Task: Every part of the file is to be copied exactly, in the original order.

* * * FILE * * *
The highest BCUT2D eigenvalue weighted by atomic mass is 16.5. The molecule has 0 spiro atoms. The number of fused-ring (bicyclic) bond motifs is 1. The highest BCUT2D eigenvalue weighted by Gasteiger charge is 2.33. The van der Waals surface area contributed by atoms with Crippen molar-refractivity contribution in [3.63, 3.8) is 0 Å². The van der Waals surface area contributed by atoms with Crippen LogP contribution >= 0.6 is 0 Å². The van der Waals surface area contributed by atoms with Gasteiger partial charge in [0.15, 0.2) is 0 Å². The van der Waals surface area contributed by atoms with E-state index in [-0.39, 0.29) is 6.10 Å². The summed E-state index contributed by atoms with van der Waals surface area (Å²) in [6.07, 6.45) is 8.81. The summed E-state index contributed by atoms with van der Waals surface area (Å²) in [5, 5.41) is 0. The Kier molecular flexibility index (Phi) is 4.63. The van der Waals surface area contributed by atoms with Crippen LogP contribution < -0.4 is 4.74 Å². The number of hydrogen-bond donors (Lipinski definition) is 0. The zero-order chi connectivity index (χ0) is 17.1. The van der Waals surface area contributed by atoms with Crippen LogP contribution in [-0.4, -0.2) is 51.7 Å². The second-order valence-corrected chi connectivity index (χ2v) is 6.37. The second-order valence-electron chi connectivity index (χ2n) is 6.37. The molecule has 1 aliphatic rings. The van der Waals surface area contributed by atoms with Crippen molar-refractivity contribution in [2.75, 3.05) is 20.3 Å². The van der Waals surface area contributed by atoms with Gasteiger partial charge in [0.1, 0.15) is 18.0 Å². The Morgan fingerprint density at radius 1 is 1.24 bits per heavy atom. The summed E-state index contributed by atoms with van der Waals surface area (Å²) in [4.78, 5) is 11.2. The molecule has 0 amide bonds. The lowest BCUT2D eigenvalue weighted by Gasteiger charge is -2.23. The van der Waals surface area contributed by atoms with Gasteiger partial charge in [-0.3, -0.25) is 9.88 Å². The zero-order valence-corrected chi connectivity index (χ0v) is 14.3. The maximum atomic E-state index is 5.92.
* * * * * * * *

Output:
The highest BCUT2D eigenvalue weighted by atomic mass is 16.5. The molecule has 0 spiro atoms. The number of fused-ring (bicyclic) bond motifs is 1. The highest BCUT2D eigenvalue weighted by Gasteiger charge is 2.33. The van der Waals surface area contributed by atoms with Crippen molar-refractivity contribution in [3.63, 3.8) is 0 Å². The van der Waals surface area contributed by atoms with Crippen LogP contribution >= 0.6 is 0 Å². The van der Waals surface area contributed by atoms with Gasteiger partial charge in [0.15, 0.2) is 0 Å². The van der Waals surface area contributed by atoms with E-state index in [-0.39, 0.29) is 6.10 Å². The summed E-state index contributed by atoms with van der Waals surface area (Å²) in [6.07, 6.45) is 8.81. The summed E-state index contributed by atoms with van der Waals surface area (Å²) in [5, 5.41) is 0. The Kier molecular flexibility index (Phi) is 4.63. The van der Waals surface area contributed by atoms with Crippen LogP contribution < -0.4 is 4.74 Å². The number of hydrogen-bond donors (Lipinski definition) is 0. The zero-order chi connectivity index (χ0) is 17.1. The van der Waals surface area contributed by atoms with Crippen LogP contribution in [-0.4, -0.2) is 51.7 Å². The second-order valence-corrected chi connectivity index (χ2v) is 6.37. The second-order valence-electron chi connectivity index (χ2n) is 6.37. The molecule has 1 aliphatic rings. The van der Waals surface area contributed by atoms with Crippen molar-refractivity contribution in [2.75, 3.05) is 20.3 Å². The van der Waals surface area contributed by atoms with Gasteiger partial charge in [0.1, 0.15) is 18.0 Å². The Morgan fingerprint density at radius 1 is 1.24 bits per heavy atom. The summed E-state index contributed by atoms with van der Waals surface area (Å²) in [4.78, 5) is 11.2. The molecule has 0 amide bonds. The lowest BCUT2D eigenvalue weighted by Gasteiger charge is -2.23. The van der Waals surface area contributed by atoms with Gasteiger partial charge in [-0.3, -0.25) is 9.88 Å². The zero-order valence-corrected chi connectivity index (χ0v) is 14.3. The maximum atomic E-state index is 5.92.